More than a week removed from Martellus Bennett's questionable departure from Green Bay, his exit has had a serious effect on his former teammates.
"At the end of the day you have to think of it as a business. Me, personally? I thought he quit on us," Packers safety Ha Ha Clinton-Dix told the Wisconsin State Journal of the now-Patriots tight end. "I don't fault him, but I did think he quit on us. He let us down -- as a teammate. For a guy that came in, of his caliber, his leadership quote-unquote, I expected more from him. I held him to a higher standard, me personally. But he handled it the way he wanted to handle it.
"I honestly think winning on Sunday gave us a motivation to go out every week [going forward] and compete. That was the hump we needed to get over -- winning a game, first and foremost. That Marty stuff, I'm glad we got it out of the way. It's time to move on."
Bennett was waived with an injury designation by Green Bay last week and intended to undergo season-ending surgery on his shoulder. However, the tight end was picked up on waivers by the Patriots and then started for New England that Sunday after being listed as questionable. As of now, Bennett no longer intends to have surgery and will play with the Pats, with whom he won a Super Bowl last year, going forward.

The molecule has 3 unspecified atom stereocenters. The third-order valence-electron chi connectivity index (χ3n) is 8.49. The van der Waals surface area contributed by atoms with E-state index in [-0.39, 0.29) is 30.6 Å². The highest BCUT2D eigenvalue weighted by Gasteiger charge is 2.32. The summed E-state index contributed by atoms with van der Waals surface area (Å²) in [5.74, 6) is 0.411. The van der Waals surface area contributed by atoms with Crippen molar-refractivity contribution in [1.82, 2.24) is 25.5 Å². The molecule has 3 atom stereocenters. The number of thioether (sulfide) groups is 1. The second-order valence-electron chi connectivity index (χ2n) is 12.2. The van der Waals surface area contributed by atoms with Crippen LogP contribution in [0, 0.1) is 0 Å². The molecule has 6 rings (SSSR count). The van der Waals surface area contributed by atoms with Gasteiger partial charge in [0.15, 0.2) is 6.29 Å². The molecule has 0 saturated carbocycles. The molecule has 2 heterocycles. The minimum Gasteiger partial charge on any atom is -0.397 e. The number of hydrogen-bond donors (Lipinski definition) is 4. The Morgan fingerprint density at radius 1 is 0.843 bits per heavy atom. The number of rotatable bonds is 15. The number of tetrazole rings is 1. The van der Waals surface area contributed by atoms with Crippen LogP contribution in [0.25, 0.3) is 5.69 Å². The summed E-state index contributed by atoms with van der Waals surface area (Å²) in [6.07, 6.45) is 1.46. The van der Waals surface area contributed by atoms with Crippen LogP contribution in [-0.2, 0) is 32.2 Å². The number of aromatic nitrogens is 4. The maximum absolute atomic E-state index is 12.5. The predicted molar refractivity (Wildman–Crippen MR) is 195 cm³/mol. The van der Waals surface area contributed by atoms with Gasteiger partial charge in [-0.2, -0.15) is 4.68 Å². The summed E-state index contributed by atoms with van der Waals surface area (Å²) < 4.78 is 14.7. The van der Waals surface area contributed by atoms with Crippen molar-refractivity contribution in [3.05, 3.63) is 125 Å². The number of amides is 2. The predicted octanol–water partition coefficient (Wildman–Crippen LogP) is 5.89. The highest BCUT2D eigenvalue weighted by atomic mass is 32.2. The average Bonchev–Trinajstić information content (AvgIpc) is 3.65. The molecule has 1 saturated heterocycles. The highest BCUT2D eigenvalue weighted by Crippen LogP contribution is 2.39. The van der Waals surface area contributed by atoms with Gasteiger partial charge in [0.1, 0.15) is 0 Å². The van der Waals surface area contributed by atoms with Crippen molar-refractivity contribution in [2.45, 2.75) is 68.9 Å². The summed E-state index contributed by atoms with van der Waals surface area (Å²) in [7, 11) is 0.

It was bad enough that Bennett seemingly exaggerated an injury to leave a bad situation in Green Bay -- with Aaron Rodgers out for the season, the Packers are not the championship contenders Bennett joined in the offseason. But the tight end made things more contentious when, after leaving Green Bay, he criticized the team doctor for trying to make him play through the injury despite the advice of other doctors. The Packers intend to go after Bennett's $6.3 million signing bonus, per NFL Network Insider Ian Rapoport, as rules allow a team to battle for the signing bonus if a player had a pre-existing condition before a signing.
"I got criticism from all from my former organization," Bennett told reporters Sunday night of the Packers. "[Expletive] at this point I am rubber and you are glue. Anything you say bounces off me and sticks to you. So, at this point, there is nothing anyone else can say to me in my career to make me feel anyway towards myself.
Packers players might not like how the veteran tight end left the organization, but they suggest that Bennett's apparent spurning of the team could bring the playoff-hungry Pack (5-4) closer together.
"I think it definitely has the power to galvanize a locker room. Because it shows you -- especially going through difficult times -- it shows you who's in and who isn't," All-Pro linebacker Clay Matthews said. "We'll obviously discover that more and more as the season goes on dealing with our starting quarterback being hurt and having a few losses.
"But you're absolutely right: It brings guys together, like a refocus. It lets you know, 'All right, get rid of the dead weight, and let's focus on our locker room.'"